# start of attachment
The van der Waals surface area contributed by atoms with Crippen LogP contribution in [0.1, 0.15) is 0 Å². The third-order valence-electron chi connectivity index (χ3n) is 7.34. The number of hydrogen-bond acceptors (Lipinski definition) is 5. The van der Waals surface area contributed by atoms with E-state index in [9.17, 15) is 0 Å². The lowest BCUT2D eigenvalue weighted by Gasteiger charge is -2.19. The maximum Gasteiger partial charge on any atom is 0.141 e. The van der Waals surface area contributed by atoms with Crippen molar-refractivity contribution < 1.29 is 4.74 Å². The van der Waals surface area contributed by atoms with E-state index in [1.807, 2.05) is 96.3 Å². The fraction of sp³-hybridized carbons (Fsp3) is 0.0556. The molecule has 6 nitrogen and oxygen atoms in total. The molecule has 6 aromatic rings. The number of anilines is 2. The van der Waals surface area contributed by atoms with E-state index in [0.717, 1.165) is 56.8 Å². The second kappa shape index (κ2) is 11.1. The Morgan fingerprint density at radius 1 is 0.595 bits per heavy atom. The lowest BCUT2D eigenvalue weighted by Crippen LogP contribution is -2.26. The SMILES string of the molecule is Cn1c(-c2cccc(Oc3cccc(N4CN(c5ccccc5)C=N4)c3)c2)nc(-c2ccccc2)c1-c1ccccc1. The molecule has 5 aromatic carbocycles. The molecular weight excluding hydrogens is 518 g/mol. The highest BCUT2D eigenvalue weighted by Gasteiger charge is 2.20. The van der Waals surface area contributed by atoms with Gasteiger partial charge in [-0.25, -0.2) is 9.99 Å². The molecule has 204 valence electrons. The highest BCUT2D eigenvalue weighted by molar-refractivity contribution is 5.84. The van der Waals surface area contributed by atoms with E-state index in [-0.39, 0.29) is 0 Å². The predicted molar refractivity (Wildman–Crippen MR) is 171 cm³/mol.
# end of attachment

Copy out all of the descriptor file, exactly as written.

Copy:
The van der Waals surface area contributed by atoms with Crippen LogP contribution in [0.1, 0.15) is 0 Å². The third-order valence-electron chi connectivity index (χ3n) is 7.34. The number of hydrogen-bond acceptors (Lipinski definition) is 5. The van der Waals surface area contributed by atoms with E-state index in [9.17, 15) is 0 Å². The lowest BCUT2D eigenvalue weighted by Gasteiger charge is -2.19. The maximum Gasteiger partial charge on any atom is 0.141 e. The van der Waals surface area contributed by atoms with Crippen molar-refractivity contribution < 1.29 is 4.74 Å². The van der Waals surface area contributed by atoms with E-state index in [1.807, 2.05) is 96.3 Å². The fraction of sp³-hybridized carbons (Fsp3) is 0.0556. The molecule has 6 nitrogen and oxygen atoms in total. The molecule has 6 aromatic rings. The number of anilines is 2. The van der Waals surface area contributed by atoms with E-state index in [0.717, 1.165) is 56.8 Å². The second kappa shape index (κ2) is 11.1. The Morgan fingerprint density at radius 1 is 0.595 bits per heavy atom. The lowest BCUT2D eigenvalue weighted by Crippen LogP contribution is -2.26. The SMILES string of the molecule is Cn1c(-c2cccc(Oc3cccc(N4CN(c5ccccc5)C=N4)c3)c2)nc(-c2ccccc2)c1-c1ccccc1. The molecule has 5 aromatic carbocycles. The molecular weight excluding hydrogens is 518 g/mol. The highest BCUT2D eigenvalue weighted by Gasteiger charge is 2.20. The van der Waals surface area contributed by atoms with Gasteiger partial charge in [-0.25, -0.2) is 9.99 Å². The molecule has 204 valence electrons. The highest BCUT2D eigenvalue weighted by molar-refractivity contribution is 5.84. The van der Waals surface area contributed by atoms with E-state index in [-0.39, 0.29) is 0 Å². The predicted molar refractivity (Wildman–Crippen MR) is 171 cm³/mol.